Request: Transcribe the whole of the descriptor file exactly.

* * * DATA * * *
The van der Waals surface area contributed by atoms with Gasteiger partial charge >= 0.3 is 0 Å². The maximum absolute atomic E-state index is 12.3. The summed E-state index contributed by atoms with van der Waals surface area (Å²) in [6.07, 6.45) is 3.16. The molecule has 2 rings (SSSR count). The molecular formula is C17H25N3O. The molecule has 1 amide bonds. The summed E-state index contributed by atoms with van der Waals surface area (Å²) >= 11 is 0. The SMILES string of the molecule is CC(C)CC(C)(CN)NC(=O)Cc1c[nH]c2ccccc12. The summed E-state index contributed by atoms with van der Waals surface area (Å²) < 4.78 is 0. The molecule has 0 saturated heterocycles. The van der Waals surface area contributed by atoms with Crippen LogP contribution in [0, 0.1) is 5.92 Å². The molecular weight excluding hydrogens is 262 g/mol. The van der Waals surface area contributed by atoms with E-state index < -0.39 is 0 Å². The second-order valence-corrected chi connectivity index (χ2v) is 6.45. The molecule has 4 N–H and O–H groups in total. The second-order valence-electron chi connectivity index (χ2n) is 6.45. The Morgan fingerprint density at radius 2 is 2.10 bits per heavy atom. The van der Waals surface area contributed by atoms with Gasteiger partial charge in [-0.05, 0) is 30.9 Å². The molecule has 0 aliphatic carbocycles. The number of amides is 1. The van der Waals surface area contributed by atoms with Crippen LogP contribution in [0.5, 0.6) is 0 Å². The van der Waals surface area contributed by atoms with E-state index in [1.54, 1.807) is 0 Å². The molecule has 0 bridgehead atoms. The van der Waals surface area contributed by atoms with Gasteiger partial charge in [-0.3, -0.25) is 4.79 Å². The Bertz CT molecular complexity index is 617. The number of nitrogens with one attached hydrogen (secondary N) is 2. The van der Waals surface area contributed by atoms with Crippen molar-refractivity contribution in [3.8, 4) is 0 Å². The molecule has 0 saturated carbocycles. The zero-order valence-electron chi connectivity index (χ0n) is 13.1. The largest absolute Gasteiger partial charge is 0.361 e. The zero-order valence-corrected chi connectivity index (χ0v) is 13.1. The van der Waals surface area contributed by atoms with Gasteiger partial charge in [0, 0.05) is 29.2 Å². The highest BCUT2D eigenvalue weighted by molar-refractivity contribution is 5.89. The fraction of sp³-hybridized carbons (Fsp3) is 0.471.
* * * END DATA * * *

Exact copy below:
The van der Waals surface area contributed by atoms with Gasteiger partial charge >= 0.3 is 0 Å². The maximum absolute atomic E-state index is 12.3. The summed E-state index contributed by atoms with van der Waals surface area (Å²) in [6.07, 6.45) is 3.16. The molecule has 2 rings (SSSR count). The molecular formula is C17H25N3O. The molecule has 1 amide bonds. The summed E-state index contributed by atoms with van der Waals surface area (Å²) >= 11 is 0. The SMILES string of the molecule is CC(C)CC(C)(CN)NC(=O)Cc1c[nH]c2ccccc12. The summed E-state index contributed by atoms with van der Waals surface area (Å²) < 4.78 is 0. The molecule has 0 saturated heterocycles. The van der Waals surface area contributed by atoms with Crippen LogP contribution in [0, 0.1) is 5.92 Å². The molecular weight excluding hydrogens is 262 g/mol. The van der Waals surface area contributed by atoms with E-state index < -0.39 is 0 Å². The second-order valence-corrected chi connectivity index (χ2v) is 6.45. The molecule has 4 N–H and O–H groups in total. The second-order valence-electron chi connectivity index (χ2n) is 6.45. The Morgan fingerprint density at radius 2 is 2.10 bits per heavy atom. The van der Waals surface area contributed by atoms with Gasteiger partial charge in [-0.05, 0) is 30.9 Å². The molecule has 0 aliphatic carbocycles. The number of amides is 1. The van der Waals surface area contributed by atoms with Crippen LogP contribution in [0.5, 0.6) is 0 Å². The van der Waals surface area contributed by atoms with E-state index in [1.54, 1.807) is 0 Å². The molecule has 0 bridgehead atoms. The van der Waals surface area contributed by atoms with Gasteiger partial charge in [-0.3, -0.25) is 4.79 Å². The Bertz CT molecular complexity index is 617. The number of nitrogens with one attached hydrogen (secondary N) is 2. The van der Waals surface area contributed by atoms with Crippen molar-refractivity contribution in [3.8, 4) is 0 Å². The molecule has 0 saturated carbocycles. The zero-order valence-electron chi connectivity index (χ0n) is 13.1. The largest absolute Gasteiger partial charge is 0.361 e. The zero-order valence-corrected chi connectivity index (χ0v) is 13.1. The van der Waals surface area contributed by atoms with Gasteiger partial charge in [0, 0.05) is 29.2 Å². The highest BCUT2D eigenvalue weighted by molar-refractivity contribution is 5.89. The fraction of sp³-hybridized carbons (Fsp3) is 0.471.